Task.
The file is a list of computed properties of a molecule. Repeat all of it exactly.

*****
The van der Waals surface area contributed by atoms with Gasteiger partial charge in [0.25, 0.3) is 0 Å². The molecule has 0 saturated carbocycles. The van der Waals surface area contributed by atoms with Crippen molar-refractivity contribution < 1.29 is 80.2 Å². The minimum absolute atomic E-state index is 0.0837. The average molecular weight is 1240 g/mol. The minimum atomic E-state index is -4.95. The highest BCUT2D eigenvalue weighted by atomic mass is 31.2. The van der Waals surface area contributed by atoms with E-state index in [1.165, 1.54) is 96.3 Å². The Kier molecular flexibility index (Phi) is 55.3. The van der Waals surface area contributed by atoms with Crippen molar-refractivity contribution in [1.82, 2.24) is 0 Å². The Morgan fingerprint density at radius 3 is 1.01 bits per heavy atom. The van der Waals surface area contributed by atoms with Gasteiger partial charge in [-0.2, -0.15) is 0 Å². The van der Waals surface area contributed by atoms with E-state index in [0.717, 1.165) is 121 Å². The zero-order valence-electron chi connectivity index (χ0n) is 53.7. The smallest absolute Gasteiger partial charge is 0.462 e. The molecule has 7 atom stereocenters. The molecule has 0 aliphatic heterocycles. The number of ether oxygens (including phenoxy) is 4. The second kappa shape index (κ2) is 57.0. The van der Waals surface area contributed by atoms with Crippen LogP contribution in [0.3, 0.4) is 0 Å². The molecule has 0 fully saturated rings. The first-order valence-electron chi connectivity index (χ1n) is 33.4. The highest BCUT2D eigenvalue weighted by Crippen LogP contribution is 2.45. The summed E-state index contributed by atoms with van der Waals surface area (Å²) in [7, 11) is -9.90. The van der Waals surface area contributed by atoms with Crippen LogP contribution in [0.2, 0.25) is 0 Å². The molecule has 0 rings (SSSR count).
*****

The van der Waals surface area contributed by atoms with Gasteiger partial charge in [0.25, 0.3) is 0 Å². The molecule has 0 saturated carbocycles. The van der Waals surface area contributed by atoms with Crippen molar-refractivity contribution < 1.29 is 80.2 Å². The minimum absolute atomic E-state index is 0.0837. The average molecular weight is 1240 g/mol. The minimum atomic E-state index is -4.95. The highest BCUT2D eigenvalue weighted by atomic mass is 31.2. The van der Waals surface area contributed by atoms with E-state index in [1.165, 1.54) is 96.3 Å². The Kier molecular flexibility index (Phi) is 55.3. The van der Waals surface area contributed by atoms with Crippen molar-refractivity contribution in [1.82, 2.24) is 0 Å². The Morgan fingerprint density at radius 3 is 1.01 bits per heavy atom. The van der Waals surface area contributed by atoms with Gasteiger partial charge in [-0.2, -0.15) is 0 Å². The van der Waals surface area contributed by atoms with E-state index in [0.717, 1.165) is 121 Å². The zero-order valence-electron chi connectivity index (χ0n) is 53.7. The smallest absolute Gasteiger partial charge is 0.462 e. The molecule has 7 atom stereocenters. The molecule has 0 aliphatic heterocycles. The number of ether oxygens (including phenoxy) is 4. The second kappa shape index (κ2) is 57.0. The van der Waals surface area contributed by atoms with Crippen LogP contribution in [0.3, 0.4) is 0 Å². The molecule has 0 fully saturated rings. The first-order valence-electron chi connectivity index (χ1n) is 33.4. The highest BCUT2D eigenvalue weighted by Crippen LogP contribution is 2.45. The summed E-state index contributed by atoms with van der Waals surface area (Å²) in [7, 11) is -9.90. The van der Waals surface area contributed by atoms with Crippen LogP contribution in [0.2, 0.25) is 0 Å². The molecule has 0 rings (SSSR count).